Georg Hermes

Georg Hermes (22 April 1775, Dreierwalde – 26 May 1831, Bonn) was a German Roman Catholic theologian who advocated a rational approach to theology. During his lifetime, his theology was greatly in vogue in Germany, but declined after the posthumous papal condemnation of "Hermesianism".


Born at Dreierwalde, in Westphalia, Hermes was educated at the gymnasium (high school) in Rheine and the University of Münster.[1]

In 1797 Hermes became professor at the Münster gymnasium; in 1799 he was ordained a priest. The first work he wrote, Untersuchung über die innere Wahrheit des Christentums (Münster, 1805), in which he sought to demonstrate the harmony between reason and revelation, was received with so much favour that in 1807 its author, warmly commended by the Protestant theologian August Hermann Niemeyer, at Halle, was appointed to a chair of theology at the University of Münster.[1]

Hermes lectured on dogmatic theology, and, with especial zeal, on the introduction to theology. He earned the respect and appreciation of his colleagues by his devotion to the interests of the university; up to 1819 they elected him dean three times.[1]

In 1820, he was appointed professor of theology at Bonn. Hermes was highly esteemed by his students and had a devoted group of adherents, of whom the most notable was Peter Josef Elvenich (1796–1886), who became professor at Breslau in 1829. Hermes died in Bonn 26 May 1831


His works were Untersuchungen über die innere Wahrheit des Christenthums (Münster, 1805), and Einleitung in die christkatholische Theologie, of which the first part, a philosophical introduction, was published in 1810, the second part, on positive theology, in 1829. The Einleitung was never completed. His Christkatholische Dogmatik was published, from his lectures, after his death, by two of his students, Johann Heinrich Achterfeldt and Joseph Braun (5 vols, 1831–1834).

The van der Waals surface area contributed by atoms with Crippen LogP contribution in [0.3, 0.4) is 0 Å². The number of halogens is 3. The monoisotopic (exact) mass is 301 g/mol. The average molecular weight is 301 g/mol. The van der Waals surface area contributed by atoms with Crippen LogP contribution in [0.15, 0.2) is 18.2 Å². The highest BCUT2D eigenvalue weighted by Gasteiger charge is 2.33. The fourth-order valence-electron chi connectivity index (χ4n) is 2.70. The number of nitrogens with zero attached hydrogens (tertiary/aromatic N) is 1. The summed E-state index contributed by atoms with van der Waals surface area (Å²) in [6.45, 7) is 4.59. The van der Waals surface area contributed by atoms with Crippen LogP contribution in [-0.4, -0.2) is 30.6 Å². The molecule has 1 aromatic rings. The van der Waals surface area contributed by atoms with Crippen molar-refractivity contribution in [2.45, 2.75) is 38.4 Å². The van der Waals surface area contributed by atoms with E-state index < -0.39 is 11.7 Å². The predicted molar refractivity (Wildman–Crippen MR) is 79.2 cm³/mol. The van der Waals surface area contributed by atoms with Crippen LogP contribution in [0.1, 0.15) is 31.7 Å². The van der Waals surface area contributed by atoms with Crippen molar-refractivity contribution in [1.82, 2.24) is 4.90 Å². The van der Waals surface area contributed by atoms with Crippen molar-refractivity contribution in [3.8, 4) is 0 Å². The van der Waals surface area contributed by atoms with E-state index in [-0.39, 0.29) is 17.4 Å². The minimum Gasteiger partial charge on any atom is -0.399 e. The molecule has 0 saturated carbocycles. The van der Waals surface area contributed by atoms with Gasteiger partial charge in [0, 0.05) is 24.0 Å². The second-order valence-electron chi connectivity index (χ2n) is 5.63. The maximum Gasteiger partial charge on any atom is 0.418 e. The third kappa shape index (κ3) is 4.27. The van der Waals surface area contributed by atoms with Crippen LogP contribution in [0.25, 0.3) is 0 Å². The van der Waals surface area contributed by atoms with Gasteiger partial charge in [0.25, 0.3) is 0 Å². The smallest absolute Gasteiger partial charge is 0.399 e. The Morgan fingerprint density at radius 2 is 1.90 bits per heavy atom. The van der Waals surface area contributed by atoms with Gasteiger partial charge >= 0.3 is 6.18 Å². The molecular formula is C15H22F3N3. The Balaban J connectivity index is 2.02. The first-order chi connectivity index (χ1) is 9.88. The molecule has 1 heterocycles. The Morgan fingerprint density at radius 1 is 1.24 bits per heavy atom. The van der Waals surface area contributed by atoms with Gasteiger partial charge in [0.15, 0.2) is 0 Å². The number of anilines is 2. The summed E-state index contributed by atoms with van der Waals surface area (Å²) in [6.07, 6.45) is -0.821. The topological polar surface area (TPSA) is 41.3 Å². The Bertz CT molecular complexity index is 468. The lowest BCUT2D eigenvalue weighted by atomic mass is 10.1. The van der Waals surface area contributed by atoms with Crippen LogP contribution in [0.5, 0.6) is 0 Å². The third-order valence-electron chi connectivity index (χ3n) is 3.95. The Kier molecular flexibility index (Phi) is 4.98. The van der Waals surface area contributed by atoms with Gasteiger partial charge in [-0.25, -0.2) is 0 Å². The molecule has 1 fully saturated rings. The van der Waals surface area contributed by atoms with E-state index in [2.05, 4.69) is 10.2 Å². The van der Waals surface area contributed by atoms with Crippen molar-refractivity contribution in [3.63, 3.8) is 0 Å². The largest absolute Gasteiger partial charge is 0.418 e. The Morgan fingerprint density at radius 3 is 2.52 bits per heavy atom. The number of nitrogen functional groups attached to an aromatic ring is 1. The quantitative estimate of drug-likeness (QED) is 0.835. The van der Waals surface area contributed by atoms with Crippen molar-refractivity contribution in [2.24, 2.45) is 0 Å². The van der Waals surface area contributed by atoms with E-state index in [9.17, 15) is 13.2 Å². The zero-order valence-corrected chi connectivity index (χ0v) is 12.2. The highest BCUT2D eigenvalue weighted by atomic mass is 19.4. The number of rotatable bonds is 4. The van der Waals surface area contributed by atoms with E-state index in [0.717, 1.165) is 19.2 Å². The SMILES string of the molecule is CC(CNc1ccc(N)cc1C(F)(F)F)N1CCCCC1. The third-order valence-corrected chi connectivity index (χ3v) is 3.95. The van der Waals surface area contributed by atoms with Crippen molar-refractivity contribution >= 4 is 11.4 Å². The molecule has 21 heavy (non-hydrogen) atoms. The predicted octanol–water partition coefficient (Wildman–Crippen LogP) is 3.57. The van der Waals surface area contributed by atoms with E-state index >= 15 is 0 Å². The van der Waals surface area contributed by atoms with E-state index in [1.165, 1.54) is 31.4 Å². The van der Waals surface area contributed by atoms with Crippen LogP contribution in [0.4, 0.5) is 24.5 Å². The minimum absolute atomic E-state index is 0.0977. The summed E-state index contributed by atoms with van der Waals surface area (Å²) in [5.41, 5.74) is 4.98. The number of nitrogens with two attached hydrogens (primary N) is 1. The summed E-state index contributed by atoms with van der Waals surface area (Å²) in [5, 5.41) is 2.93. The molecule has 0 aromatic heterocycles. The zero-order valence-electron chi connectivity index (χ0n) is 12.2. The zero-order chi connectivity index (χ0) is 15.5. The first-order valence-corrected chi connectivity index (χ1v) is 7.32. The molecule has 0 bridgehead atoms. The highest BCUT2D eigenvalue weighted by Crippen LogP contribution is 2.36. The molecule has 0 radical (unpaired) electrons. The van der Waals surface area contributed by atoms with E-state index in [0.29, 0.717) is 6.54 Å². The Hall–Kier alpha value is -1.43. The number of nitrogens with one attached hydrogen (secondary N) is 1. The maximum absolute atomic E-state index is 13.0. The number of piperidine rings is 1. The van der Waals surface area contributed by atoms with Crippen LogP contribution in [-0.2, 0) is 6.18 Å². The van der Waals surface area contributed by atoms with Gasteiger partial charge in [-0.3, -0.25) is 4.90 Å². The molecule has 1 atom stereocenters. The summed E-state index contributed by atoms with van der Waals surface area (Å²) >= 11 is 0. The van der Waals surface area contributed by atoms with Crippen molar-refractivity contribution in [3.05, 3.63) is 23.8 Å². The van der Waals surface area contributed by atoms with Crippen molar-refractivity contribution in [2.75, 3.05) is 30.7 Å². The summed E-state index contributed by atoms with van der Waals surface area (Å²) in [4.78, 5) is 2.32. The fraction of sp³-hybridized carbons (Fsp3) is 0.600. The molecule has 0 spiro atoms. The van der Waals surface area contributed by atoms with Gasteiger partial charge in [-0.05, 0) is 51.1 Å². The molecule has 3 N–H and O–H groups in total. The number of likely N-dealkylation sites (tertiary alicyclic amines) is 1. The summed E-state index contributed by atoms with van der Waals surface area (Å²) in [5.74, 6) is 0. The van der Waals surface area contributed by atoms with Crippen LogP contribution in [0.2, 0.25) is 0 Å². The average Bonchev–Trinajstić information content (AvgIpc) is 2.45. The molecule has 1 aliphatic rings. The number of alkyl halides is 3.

The Einleitung had a major and controversial effect upon Catholic theology in Germany. Hermes himself was very largely influenced by the Immanuel Kant and Johann Gottlieb Fichte,[2] and although in the philosophical portion of his Einleitung he strongly criticizes both these thinkers, rejecting their doctrine of the moral law as the sole guarantee for the existence of God, and condemning their restricted view of the possibility and nature of revelation, enough remained of purely speculative material to render his system controversial. Having closely studied Kant's philosophy, he occupied himself in refuting the doctrines of that philosopher so far as they were inconsistent with the Roman Catholic faith, while insisting that the truth of Christian revelation and of the Catholic church should first be tested by reason, and that revelation should then be followed.[3] He argued that faith is a response to irresistible evidence, and therefore, not free.[4]

After his death, the contests between his followers and their opponents grew so bitter that the dispute was referred to the Papal See. The judgment was negative; on 25 September 1835 a papal bull condemned both parts of the Einleitung and the first volume of the Dogmatik. Two months later, the remaining volumes of the Dogmatik were likewise condemned. The controversy did not cease. In 1845, a systematic attempt was made anonymously by FX Werner to examine and refute the Hermesian doctrines, as contrasted with the orthodox Catholic faith (Der Hermesianismus, 1845). In 1847, the condemnation of 1835 was confirmed by Pius IX.


  This article incorporates text from a publication now in the public domainHerbermann, Charles, ed. (1913). "George Hermes". Catholic Encyclopedia. New York: Robert Appleton Company.


  • Karl Werner (1866). Geschichte der katholischen Theologie. pp. 405 sqq.
  • Herman H. Schwedt (1980). Das Römische Urteil über Georg Hermes (1775-1831). Ein Beitrag zur Geschichte der Inquisition im 19. Jahrhundert. Herder: Rome
  •   This article incorporates text from a publication now in the public domainChisholm, Hugh, ed. (1911). "Hermes, Georg". Encyclopædia Britannica. 13 (11th ed.). Cambridge University Press. p. 370.